Wednesday, June 02, 2010

B.F. Streeter on Wild Form-Critical Speculation

I posted this once before, but I just ran across this quote again and had to highlight it:

“If the sources have undergone anything like the amount of amplification, excision, rearrangement and adaptation which the [form-critical] theory postulates, then the critic’s pretence that he can unravel the process is grotesque. As well hope to start with a string of sausages and reconstruct the pig.”
--B. F. Streeter, The Four Gospels: A Study of Origins (London: Macmillan, 1924), 377.


Sze Zeng said...

Brilliant quote!

Lee Gilbert said...

A number of years ago when I was at Northwestern U, I discovered a poem of James Joyce that was very reminiscent of a passage in the Old Testament. It seemed simply undeniable that the poem was a reprise of the passage. I took it to Richard Ellmann, world renowned Joyce scholar and pointed out the obvious similarity. He agreed that the passages were indeed very similar but one would need some extra textual confirmation such as a letter, or a diary entry to make any positive assertion that indeed the poem was based on the passage.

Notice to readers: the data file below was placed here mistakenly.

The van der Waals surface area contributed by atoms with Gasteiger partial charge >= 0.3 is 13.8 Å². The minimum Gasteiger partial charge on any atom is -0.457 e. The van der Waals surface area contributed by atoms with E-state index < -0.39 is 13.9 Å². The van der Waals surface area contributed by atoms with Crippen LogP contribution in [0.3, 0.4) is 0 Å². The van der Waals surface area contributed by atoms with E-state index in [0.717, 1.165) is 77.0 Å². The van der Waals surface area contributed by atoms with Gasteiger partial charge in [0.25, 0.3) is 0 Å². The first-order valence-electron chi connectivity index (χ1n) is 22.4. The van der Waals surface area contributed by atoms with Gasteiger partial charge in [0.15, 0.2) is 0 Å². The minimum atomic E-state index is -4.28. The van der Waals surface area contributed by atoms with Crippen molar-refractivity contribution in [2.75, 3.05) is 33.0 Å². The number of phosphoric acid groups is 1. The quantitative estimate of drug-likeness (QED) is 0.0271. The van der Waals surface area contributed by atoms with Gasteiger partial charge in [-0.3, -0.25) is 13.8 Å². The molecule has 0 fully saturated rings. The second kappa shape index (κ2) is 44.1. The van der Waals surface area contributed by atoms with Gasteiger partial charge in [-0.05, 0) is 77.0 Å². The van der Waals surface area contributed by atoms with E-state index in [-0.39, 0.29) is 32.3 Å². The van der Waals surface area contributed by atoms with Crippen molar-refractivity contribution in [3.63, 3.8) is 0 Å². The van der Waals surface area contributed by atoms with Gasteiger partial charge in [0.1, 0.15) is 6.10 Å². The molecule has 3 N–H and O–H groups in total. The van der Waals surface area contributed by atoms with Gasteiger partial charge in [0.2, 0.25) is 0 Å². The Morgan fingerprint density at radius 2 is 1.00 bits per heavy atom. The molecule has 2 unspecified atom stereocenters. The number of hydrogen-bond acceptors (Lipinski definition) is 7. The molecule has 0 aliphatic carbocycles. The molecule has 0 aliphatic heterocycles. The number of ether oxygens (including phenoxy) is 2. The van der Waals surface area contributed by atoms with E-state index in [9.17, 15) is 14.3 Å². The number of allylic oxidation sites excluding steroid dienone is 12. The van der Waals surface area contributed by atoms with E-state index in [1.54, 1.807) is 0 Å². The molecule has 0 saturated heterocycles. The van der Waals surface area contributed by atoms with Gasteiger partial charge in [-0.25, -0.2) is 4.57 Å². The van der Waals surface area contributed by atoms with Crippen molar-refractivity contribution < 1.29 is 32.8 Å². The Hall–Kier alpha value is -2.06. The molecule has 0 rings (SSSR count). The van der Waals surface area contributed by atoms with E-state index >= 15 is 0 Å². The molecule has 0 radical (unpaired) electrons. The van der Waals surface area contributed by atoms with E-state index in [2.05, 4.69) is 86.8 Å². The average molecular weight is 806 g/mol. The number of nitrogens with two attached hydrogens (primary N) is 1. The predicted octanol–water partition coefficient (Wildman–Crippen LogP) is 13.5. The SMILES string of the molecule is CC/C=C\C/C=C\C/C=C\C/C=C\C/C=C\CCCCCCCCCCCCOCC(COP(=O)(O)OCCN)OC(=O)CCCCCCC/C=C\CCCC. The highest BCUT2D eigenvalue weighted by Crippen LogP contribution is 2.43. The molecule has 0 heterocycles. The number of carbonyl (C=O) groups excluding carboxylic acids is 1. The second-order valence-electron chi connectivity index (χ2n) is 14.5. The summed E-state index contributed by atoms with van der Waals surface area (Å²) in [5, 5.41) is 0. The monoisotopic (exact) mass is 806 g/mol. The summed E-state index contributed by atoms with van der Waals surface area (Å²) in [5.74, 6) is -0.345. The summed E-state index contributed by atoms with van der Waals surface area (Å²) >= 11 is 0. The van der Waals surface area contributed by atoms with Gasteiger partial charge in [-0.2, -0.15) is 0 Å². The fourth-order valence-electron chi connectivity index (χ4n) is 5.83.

It is safe to say that this sort of stringent scholarship does not obtain in biblical studies.

As you have probably read, the Vatican has ordered visitations of Irish dioceses and Maynooth, as well as of many convents of nuns here in the U.S. How lovely it would be if contemporary biblical scholarship had a visitation by Homeric scholars, or Shakespearean scholars! Or if Ellmann's razor were applied to all the many works of biblical criticism that have multiplied over the last century and more.

A few weeks ago we had a reading at Mass from the First Letter of St. Peter. The first words of the priest's homily were to the effect that St. Peter did not write the epistle. After Mass I challenged him on this and heard a great deal about the new, scientific approach to Scripture. It is a truly ludicrous situation, and would be hilarious if the effects weren't so devastating. Science is supposed to be certain knowledge, is it not?

petebrown said...

Nice quote...I'll use it in my courses!